Everyone wants an anti-aging pill. What most don’t know is that they already have one. Exercise is the ultimate anti-aging pill, verified by science, as you’ll soon see. Thing is, you need both resistance training (weight lifting/calisthenics) and cardiovascular conditioning.
How about some guidance to get your started?
Here’s Arnold (73 and going strong):
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I just had to sneak that in there. Arnold and his lot were my inspiration when I first got into resistance training as a 15-year old. The pulling movement he’s doing exercises the lats, lower back, biceps and forearms.
There are many other examples of various exercises in the links below.
And now we turn to diet.
Increase Healthspan With Diet
The best way I have to introduce you to the value of nutrition on your healthspan is by my review of Dr. Michael Greger’s best-selling book, How Not To Die.
Here’s how it begins:
You’ve heard it before. Perhaps from Grandma. But it bears hearing again: “Food is medicine”. How Not To Die is Dr. Michael Greger’s forthcoming book which reveals specific foods that can prevent and heal chronic diseases, and thus expand our healthspan.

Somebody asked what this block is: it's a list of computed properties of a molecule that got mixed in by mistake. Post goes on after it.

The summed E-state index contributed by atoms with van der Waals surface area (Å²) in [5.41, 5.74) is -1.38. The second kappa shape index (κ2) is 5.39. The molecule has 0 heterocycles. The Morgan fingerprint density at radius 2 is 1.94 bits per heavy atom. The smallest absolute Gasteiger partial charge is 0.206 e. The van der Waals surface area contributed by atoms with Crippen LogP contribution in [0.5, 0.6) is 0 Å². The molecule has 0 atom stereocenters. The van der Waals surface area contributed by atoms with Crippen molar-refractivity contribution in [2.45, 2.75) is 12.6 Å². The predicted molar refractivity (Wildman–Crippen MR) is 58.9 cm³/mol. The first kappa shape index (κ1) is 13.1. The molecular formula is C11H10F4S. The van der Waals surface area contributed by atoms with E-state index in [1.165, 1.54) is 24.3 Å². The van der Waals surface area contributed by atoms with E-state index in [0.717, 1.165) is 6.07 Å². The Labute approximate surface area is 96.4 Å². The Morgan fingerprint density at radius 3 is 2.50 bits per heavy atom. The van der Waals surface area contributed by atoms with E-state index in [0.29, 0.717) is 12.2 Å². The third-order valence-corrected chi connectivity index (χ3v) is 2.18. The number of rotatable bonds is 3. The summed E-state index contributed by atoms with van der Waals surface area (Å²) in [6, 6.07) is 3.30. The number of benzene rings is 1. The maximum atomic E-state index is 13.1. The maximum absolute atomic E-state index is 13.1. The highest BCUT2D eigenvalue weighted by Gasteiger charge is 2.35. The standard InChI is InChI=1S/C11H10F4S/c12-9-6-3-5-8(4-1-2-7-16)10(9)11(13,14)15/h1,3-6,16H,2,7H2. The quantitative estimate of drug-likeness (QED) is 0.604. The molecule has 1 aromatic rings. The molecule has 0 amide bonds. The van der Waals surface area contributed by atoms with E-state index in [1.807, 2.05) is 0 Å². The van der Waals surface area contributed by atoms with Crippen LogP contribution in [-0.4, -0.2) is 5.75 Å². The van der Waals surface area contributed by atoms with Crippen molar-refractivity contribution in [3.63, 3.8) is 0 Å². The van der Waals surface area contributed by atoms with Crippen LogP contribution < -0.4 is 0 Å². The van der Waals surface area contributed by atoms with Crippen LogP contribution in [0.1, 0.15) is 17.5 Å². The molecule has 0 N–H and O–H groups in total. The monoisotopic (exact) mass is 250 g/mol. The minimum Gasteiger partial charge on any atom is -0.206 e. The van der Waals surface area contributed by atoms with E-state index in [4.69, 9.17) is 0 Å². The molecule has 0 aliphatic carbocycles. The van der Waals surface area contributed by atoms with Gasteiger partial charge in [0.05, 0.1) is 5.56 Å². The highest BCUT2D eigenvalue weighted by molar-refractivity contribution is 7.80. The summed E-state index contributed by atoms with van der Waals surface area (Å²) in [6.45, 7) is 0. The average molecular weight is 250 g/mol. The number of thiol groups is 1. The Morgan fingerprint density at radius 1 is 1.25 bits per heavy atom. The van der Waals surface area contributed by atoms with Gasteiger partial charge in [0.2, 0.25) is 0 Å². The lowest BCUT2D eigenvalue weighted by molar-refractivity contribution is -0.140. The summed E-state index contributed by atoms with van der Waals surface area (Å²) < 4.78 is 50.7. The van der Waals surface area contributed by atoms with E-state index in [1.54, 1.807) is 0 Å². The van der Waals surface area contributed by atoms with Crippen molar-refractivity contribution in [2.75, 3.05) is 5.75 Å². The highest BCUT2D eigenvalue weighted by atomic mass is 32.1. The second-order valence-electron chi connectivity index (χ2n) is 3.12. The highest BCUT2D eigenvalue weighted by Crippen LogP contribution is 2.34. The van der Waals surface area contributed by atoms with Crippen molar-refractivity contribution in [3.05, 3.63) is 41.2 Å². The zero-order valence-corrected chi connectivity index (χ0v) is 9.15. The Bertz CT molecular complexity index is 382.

Eat more plants!
Plants have phytonutrients, and these natural chemicals provide the nutrients you need to get leaner and live longer, stronger.
They can be vegetables, greens, lentils, beans — and the more colorful the better.
The longest lived people in the world (the so-called “Blue Zones”) have one big thing in common — the food they eat; namely:
- Vegetables — A great source of fiber with different vitamins and minerals, consuming more than five servings of fruits and vegetables a day can significantly cut your risk of heart disease, cancer and death. (1)
- Legumes — Beans, peas, lentils and chickpeas are all rich in fiber and protein. A number of studies have shown that eating legumes correlates with lower mortality. (2,3,4)
- Whole grains — Rich in fiber, a high intake of whole grains can reduce blood pressure and is associated with reduced colorectal cancer and death from heart disease. (5,6,7)
- Nuts — Another great sources of fiber, nuts contain protein and polyunsaturated and monounsaturated fats, which combined with a healthy diet, are associated with reduced mortality, and may help reverse metabolic syndrome. (8,9)
You want to improve your healthspan, possibly your lifespan? Eat like a Blue Zoner!
Remember these six things:
- Walking is good exercise, but you need to pick up the pace, or walk hills to increase healthspan.
- You’ll get more fit and age healthier if you add other exercises that benefit cardiovascular health, such as bicycling and swimming.
- Muscle loss is inevitable as you age, unless you fight back with muscle-building exercises.
- Exercise can regenerate stem cells to some degree. No pill can do that yet.
- Eat more plants, less processed meats.
- Some nutraceuticals have been studied that might increase healthspan, even lifespan. They include Senolytics, NAD+ precursors and upregulators of Autophagy.